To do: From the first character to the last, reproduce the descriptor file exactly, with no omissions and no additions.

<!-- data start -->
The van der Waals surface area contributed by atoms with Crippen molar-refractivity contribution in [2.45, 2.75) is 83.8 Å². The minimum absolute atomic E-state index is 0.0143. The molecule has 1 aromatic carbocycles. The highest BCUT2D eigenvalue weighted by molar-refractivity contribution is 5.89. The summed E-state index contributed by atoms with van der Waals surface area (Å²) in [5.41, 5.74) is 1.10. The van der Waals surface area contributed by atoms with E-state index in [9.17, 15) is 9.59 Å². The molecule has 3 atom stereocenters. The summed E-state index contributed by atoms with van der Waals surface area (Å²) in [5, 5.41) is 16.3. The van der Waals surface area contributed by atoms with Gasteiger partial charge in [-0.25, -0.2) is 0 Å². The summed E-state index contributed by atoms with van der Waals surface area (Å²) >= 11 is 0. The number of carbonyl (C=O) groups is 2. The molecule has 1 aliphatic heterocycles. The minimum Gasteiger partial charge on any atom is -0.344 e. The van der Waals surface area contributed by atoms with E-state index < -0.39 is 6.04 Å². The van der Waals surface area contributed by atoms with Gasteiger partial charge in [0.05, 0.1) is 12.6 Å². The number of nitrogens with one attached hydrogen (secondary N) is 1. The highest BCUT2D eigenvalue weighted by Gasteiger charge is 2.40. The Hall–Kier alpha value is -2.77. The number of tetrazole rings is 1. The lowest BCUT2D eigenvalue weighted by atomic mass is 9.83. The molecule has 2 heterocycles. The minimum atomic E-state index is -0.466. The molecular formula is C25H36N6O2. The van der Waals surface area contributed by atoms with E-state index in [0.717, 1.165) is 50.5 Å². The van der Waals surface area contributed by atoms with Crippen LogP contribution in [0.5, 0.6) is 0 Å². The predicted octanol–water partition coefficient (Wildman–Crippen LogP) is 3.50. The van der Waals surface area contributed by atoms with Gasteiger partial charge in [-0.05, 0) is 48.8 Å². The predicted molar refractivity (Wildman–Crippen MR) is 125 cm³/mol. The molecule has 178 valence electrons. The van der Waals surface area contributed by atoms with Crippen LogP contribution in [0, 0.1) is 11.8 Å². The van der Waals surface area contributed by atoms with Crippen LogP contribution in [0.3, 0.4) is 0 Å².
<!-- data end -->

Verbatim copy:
The van der Waals surface area contributed by atoms with Crippen molar-refractivity contribution in [2.45, 2.75) is 83.8 Å². The minimum absolute atomic E-state index is 0.0143. The molecule has 1 aromatic carbocycles. The highest BCUT2D eigenvalue weighted by molar-refractivity contribution is 5.89. The summed E-state index contributed by atoms with van der Waals surface area (Å²) in [5.41, 5.74) is 1.10. The van der Waals surface area contributed by atoms with E-state index in [9.17, 15) is 9.59 Å². The molecule has 3 atom stereocenters. The summed E-state index contributed by atoms with van der Waals surface area (Å²) in [5, 5.41) is 16.3. The van der Waals surface area contributed by atoms with Gasteiger partial charge in [-0.25, -0.2) is 0 Å². The summed E-state index contributed by atoms with van der Waals surface area (Å²) >= 11 is 0. The number of carbonyl (C=O) groups is 2. The molecule has 1 aliphatic heterocycles. The minimum Gasteiger partial charge on any atom is -0.344 e. The van der Waals surface area contributed by atoms with E-state index < -0.39 is 6.04 Å². The van der Waals surface area contributed by atoms with Gasteiger partial charge in [0.05, 0.1) is 12.6 Å². The number of nitrogens with one attached hydrogen (secondary N) is 1. The highest BCUT2D eigenvalue weighted by Gasteiger charge is 2.40. The Hall–Kier alpha value is -2.77. The number of tetrazole rings is 1. The lowest BCUT2D eigenvalue weighted by atomic mass is 9.83. The molecule has 2 heterocycles. The minimum atomic E-state index is -0.466. The molecular formula is C25H36N6O2. The van der Waals surface area contributed by atoms with E-state index in [0.717, 1.165) is 50.5 Å². The van der Waals surface area contributed by atoms with Crippen LogP contribution in [0.5, 0.6) is 0 Å². The predicted octanol–water partition coefficient (Wildman–Crippen LogP) is 3.50. The van der Waals surface area contributed by atoms with Gasteiger partial charge in [-0.05, 0) is 48.8 Å². The predicted molar refractivity (Wildman–Crippen MR) is 125 cm³/mol. The molecule has 178 valence electrons. The van der Waals surface area contributed by atoms with Crippen LogP contribution in [0, 0.1) is 11.8 Å². The van der Waals surface area contributed by atoms with Crippen LogP contribution in [0.3, 0.4) is 0 Å².